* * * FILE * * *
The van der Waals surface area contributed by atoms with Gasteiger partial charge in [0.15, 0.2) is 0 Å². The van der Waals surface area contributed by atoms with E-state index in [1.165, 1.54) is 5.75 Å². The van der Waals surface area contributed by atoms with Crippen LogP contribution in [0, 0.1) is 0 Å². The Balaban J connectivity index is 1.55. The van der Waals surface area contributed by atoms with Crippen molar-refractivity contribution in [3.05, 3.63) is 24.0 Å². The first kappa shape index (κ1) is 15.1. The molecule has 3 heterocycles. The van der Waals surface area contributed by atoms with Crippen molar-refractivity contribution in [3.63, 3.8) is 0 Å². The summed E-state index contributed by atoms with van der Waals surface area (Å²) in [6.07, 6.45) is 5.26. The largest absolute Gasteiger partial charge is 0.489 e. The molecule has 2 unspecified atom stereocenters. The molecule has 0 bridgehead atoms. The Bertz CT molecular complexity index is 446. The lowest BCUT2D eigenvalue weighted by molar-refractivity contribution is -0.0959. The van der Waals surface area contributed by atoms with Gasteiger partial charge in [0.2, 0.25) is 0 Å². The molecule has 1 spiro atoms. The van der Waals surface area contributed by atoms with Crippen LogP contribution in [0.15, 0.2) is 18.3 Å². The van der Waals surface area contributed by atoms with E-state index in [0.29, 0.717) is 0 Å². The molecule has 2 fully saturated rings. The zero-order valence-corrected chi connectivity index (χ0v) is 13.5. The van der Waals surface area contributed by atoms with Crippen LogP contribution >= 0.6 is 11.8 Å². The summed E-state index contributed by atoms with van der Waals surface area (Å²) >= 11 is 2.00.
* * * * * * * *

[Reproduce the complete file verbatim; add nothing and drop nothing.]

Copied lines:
The van der Waals surface area contributed by atoms with Gasteiger partial charge in [0.15, 0.2) is 0 Å². The van der Waals surface area contributed by atoms with E-state index in [1.165, 1.54) is 5.75 Å². The van der Waals surface area contributed by atoms with Crippen LogP contribution in [0, 0.1) is 0 Å². The Balaban J connectivity index is 1.55. The van der Waals surface area contributed by atoms with Crippen molar-refractivity contribution in [3.05, 3.63) is 24.0 Å². The first kappa shape index (κ1) is 15.1. The molecule has 3 heterocycles. The van der Waals surface area contributed by atoms with Crippen molar-refractivity contribution in [3.63, 3.8) is 0 Å². The summed E-state index contributed by atoms with van der Waals surface area (Å²) in [6.07, 6.45) is 5.26. The largest absolute Gasteiger partial charge is 0.489 e. The molecule has 2 unspecified atom stereocenters. The molecule has 0 bridgehead atoms. The Bertz CT molecular complexity index is 446. The lowest BCUT2D eigenvalue weighted by molar-refractivity contribution is -0.0959. The van der Waals surface area contributed by atoms with Gasteiger partial charge in [0.2, 0.25) is 0 Å². The molecule has 1 spiro atoms. The van der Waals surface area contributed by atoms with Crippen LogP contribution in [0.15, 0.2) is 18.3 Å². The van der Waals surface area contributed by atoms with E-state index in [0.29, 0.717) is 0 Å². The molecule has 2 fully saturated rings. The zero-order valence-corrected chi connectivity index (χ0v) is 13.5. The van der Waals surface area contributed by atoms with Crippen LogP contribution >= 0.6 is 11.8 Å². The summed E-state index contributed by atoms with van der Waals surface area (Å²) >= 11 is 2.00.